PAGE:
September 25, 2023

Warnings London could face water rationing ‘soon’

A person sits by a water reservoir with low water levels and dried grass at Walthamstow Wetlands in London, UK, August 10, 2022

Reservoirs and lime streams would empty

London could face water rationing “soon” due to over-withdrawal, over-use and waste from leaking pipes.

River Action CEO James Wallace made the warning during a meeting with the Greater London Authority (GLA).

He said the lime streams that supply the capital with drinking water are in danger of drying up.

Thames Water said a national change was needed in the way water was used.

Speaking at the Town Hall meeting, Mr Wallace said many streams in the Chilterns, which feed the water supply to North London, were permanently running dry and some had only 25% of normal flow rates.

“This means we will soon see water rationing in North London. We are not talking about 20, 30, 40 years,” he said.

“When are we going to treat this like it’s an emergency?

“I realize it takes time to dig a reservoir, but some of these things, like changing our withdrawal requirements, reducing consumer demand, fixing leaky pipes, this is a national crisis and we need to address it handle it that way.”

In its annual report released this week, Thames Water said it was losing 602.2 million liters per day for 2022-23 based on a three-year rolling average.

The company’s interim chief executive, Cathryn Ross, clarified to the GLA that a third of this was unmeasured consumer use.

‘Take water for granted’

She said the government’s plan for water – which aimed to cut leakages in half by 2050 and reduce consumer consumption from an average of 144 liters per person per day to an average of 110 liters – did not go far enough.

When asked about water resources management, she replied, “Yes, there is more we need to do.

“But we actually need to change our national conversation about water, we need to change how we think about water.

“For example, we need to understand that London has more or less the same rainfall as Jerusalem and that we don’t live in a wet country where we take water for granted.”

The BBC asked Thames Water about this comparison between London and Jerusalem. The company said it was not something taken lightly and that it had filed the claim before. The BBC has not been able to find this in any previous annual reports or press releases over the past year.

The Met Office has been asked for average rainfall statistics for both areas.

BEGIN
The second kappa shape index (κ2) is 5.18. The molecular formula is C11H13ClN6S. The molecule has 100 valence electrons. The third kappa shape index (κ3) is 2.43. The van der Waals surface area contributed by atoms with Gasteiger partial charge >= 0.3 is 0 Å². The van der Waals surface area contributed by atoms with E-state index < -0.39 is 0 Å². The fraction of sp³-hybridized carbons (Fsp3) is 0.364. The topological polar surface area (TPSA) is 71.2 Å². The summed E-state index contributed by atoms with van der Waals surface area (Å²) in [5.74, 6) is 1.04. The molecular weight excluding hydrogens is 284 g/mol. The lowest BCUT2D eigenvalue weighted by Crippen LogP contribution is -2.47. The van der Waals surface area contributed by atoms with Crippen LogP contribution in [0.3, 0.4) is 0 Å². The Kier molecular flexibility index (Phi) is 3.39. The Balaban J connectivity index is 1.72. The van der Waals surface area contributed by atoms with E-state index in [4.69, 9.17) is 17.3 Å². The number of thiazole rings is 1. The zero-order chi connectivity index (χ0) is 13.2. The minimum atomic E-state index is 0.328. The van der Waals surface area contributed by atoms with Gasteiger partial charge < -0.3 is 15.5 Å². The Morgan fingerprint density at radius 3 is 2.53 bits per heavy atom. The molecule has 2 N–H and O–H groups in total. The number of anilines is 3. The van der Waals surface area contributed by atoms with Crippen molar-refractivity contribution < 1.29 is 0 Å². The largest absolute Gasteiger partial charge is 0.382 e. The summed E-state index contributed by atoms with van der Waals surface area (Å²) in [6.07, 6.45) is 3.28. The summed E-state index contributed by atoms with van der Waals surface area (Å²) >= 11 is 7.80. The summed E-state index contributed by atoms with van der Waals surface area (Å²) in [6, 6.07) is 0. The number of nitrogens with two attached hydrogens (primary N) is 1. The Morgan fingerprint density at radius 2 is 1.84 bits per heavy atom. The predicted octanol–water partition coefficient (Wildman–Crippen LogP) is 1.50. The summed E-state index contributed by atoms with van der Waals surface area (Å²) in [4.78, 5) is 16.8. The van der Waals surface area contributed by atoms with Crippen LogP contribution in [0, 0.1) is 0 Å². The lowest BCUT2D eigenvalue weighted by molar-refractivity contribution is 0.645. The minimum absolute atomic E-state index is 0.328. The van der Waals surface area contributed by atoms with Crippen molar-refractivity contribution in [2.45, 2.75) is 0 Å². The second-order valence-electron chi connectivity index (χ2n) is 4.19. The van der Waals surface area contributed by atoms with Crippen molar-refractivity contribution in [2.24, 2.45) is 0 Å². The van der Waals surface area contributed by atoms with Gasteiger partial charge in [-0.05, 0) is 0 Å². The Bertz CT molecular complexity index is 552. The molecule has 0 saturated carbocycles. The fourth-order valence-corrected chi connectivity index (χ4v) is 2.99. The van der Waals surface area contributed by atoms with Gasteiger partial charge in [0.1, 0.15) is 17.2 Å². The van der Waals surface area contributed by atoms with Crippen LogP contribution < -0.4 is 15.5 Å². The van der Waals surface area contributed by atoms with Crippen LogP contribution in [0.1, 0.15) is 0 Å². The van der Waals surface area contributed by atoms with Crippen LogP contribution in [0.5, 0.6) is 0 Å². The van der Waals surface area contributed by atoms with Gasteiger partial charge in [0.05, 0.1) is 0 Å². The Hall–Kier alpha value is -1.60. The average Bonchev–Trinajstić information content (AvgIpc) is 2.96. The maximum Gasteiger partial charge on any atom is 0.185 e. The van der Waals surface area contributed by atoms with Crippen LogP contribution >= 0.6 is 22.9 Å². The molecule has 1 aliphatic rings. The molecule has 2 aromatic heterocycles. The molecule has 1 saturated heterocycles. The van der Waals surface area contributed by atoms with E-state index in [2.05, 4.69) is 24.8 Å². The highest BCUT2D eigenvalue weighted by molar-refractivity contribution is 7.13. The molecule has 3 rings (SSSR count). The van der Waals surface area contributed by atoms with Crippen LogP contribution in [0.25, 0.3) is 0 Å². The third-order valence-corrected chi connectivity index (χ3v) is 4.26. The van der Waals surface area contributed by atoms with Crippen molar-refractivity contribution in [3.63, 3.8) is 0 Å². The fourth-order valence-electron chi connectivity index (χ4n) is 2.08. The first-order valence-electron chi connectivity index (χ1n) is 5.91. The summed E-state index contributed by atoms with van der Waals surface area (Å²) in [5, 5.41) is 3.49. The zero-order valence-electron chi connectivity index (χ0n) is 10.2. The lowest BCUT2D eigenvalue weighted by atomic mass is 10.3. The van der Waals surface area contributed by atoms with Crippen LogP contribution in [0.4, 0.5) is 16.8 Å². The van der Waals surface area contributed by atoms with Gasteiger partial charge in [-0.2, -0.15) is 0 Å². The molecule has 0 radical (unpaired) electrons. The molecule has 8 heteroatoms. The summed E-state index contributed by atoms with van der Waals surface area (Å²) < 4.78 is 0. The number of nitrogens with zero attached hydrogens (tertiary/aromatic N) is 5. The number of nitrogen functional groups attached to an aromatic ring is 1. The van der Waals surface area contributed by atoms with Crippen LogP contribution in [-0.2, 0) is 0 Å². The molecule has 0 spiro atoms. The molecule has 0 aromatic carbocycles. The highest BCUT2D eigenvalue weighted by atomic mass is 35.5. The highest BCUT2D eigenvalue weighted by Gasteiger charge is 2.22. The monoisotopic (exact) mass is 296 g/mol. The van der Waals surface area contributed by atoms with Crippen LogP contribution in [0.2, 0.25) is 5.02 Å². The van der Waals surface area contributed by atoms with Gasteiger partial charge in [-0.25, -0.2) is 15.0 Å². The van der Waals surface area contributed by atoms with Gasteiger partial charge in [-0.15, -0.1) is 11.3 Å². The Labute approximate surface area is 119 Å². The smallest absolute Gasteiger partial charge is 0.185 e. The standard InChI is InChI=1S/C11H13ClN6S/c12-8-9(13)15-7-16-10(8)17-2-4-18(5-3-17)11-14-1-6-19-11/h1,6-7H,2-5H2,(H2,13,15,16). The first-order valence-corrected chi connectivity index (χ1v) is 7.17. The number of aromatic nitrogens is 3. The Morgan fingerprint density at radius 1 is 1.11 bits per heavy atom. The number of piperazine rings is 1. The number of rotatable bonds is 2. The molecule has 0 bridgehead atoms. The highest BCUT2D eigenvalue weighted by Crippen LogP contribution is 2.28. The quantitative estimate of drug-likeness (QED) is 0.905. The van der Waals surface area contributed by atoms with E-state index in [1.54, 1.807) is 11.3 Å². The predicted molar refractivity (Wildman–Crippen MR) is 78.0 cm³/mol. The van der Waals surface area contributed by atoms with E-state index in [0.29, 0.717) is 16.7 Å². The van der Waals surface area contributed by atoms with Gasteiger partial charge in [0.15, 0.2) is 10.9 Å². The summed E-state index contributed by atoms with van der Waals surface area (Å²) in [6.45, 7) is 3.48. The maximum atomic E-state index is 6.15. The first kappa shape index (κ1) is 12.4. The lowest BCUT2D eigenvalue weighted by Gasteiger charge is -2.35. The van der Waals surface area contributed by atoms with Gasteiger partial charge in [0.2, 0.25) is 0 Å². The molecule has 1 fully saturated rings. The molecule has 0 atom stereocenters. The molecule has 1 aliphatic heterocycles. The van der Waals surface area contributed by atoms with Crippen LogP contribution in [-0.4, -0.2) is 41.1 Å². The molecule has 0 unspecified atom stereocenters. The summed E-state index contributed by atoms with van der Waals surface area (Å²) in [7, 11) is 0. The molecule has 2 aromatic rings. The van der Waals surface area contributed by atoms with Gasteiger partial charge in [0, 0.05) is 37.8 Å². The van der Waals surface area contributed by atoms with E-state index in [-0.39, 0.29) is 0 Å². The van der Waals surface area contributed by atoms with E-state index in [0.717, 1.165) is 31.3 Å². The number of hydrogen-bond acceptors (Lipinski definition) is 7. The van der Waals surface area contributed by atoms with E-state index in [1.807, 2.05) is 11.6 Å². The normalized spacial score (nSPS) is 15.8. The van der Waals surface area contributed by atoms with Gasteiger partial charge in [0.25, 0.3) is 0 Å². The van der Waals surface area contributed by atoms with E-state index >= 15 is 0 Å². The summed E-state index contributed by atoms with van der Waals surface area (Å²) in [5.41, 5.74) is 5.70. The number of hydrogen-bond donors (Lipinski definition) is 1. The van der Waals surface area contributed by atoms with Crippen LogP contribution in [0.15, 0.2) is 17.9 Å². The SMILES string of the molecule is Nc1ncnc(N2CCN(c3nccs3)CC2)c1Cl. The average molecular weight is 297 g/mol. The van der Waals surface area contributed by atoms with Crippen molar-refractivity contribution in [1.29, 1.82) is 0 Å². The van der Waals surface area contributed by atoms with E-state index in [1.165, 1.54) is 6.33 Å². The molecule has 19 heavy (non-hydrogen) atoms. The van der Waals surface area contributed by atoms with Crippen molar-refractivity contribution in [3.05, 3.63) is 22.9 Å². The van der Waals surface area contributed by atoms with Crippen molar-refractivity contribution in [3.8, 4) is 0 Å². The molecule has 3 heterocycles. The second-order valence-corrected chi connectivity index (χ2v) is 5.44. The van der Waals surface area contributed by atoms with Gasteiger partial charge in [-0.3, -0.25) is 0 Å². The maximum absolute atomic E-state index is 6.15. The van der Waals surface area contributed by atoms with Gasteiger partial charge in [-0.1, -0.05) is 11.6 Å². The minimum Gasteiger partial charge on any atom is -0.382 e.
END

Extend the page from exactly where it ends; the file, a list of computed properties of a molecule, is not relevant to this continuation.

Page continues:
Thames map

Thames map

Ms Ross said 80% of Thames Water customers were already using the government’s target of 110 liters a day, but 20% were using much more, mainly for watering gardens.

She said if the company could have built a 150 billion liter reservoir in Abingdon, Oxfordshire last summer, there would not have been a need for a garden hose ban.

The project was met with local opposition.

Ms Ross admitted that many of the company’s pipes were “outdated assets” that should have been replaced but had not been done because customers had not paid for them.

Thames Water officials work in Tollington Road near the junction with Hornsey Road, Holloway, north London, after a 36-inch water main burst, causing flooding up to four feet deep

Aging infrastructure has caused massive spills, says Thames Water

Thames Water, along with other companies, has pledged to update its infrastructure to reduce wastewater discharges, but it has spent the last few weeks fending off speculation about its financial collapse and nationalization amid £14bn debt.

Mr Wallace said this was the result of “predatory” profit-seeking by his shareholders, particularly Australian financial services firm Macquarie, whom he blamed for loading Thames Water with debt.

Thames Water this year failed to meet its target of reducing leaks, as well as those for sewer overflows, pollution, blockages and customer use.

Ms Ross said the company was not profitable and had an after-tax loss of £30m this year.

She declined to comment on whether privatization had been a failure, saying she had “not given much thought” to whether the water industry would have been better off if it had remained in government hands.

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